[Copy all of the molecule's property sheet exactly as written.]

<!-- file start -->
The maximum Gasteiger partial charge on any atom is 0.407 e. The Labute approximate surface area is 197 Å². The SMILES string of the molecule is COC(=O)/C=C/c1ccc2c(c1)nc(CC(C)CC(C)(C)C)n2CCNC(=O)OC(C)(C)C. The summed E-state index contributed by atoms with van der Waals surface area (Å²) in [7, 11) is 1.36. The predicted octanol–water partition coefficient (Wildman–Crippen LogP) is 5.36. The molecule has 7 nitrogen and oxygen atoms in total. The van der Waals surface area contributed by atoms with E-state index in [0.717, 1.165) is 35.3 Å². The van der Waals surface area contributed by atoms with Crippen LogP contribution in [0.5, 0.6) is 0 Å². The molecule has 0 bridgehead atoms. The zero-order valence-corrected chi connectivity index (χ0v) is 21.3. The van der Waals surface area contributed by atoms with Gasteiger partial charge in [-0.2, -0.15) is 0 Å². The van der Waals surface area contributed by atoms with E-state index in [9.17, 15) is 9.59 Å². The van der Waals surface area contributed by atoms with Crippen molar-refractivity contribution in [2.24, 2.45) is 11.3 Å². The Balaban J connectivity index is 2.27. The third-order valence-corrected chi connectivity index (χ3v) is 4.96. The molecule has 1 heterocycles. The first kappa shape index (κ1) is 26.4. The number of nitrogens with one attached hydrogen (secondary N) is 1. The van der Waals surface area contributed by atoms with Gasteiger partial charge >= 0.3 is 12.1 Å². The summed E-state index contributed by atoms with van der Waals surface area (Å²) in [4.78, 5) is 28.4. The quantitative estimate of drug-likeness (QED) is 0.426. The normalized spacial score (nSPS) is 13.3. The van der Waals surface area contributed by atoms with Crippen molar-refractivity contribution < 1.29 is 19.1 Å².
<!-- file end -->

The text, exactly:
The maximum Gasteiger partial charge on any atom is 0.407 e. The Labute approximate surface area is 197 Å². The SMILES string of the molecule is COC(=O)/C=C/c1ccc2c(c1)nc(CC(C)CC(C)(C)C)n2CCNC(=O)OC(C)(C)C. The summed E-state index contributed by atoms with van der Waals surface area (Å²) in [7, 11) is 1.36. The predicted octanol–water partition coefficient (Wildman–Crippen LogP) is 5.36. The molecule has 7 nitrogen and oxygen atoms in total. The van der Waals surface area contributed by atoms with E-state index in [0.717, 1.165) is 35.3 Å². The van der Waals surface area contributed by atoms with Crippen LogP contribution in [0.5, 0.6) is 0 Å². The molecule has 0 bridgehead atoms. The zero-order valence-corrected chi connectivity index (χ0v) is 21.3. The van der Waals surface area contributed by atoms with Gasteiger partial charge in [-0.2, -0.15) is 0 Å². The van der Waals surface area contributed by atoms with E-state index in [9.17, 15) is 9.59 Å². The van der Waals surface area contributed by atoms with Crippen molar-refractivity contribution in [2.24, 2.45) is 11.3 Å². The Balaban J connectivity index is 2.27. The third-order valence-corrected chi connectivity index (χ3v) is 4.96. The molecule has 1 heterocycles. The first kappa shape index (κ1) is 26.4. The number of nitrogens with one attached hydrogen (secondary N) is 1. The van der Waals surface area contributed by atoms with Gasteiger partial charge >= 0.3 is 12.1 Å². The summed E-state index contributed by atoms with van der Waals surface area (Å²) in [4.78, 5) is 28.4. The quantitative estimate of drug-likeness (QED) is 0.426. The normalized spacial score (nSPS) is 13.3. The van der Waals surface area contributed by atoms with Crippen molar-refractivity contribution < 1.29 is 19.1 Å².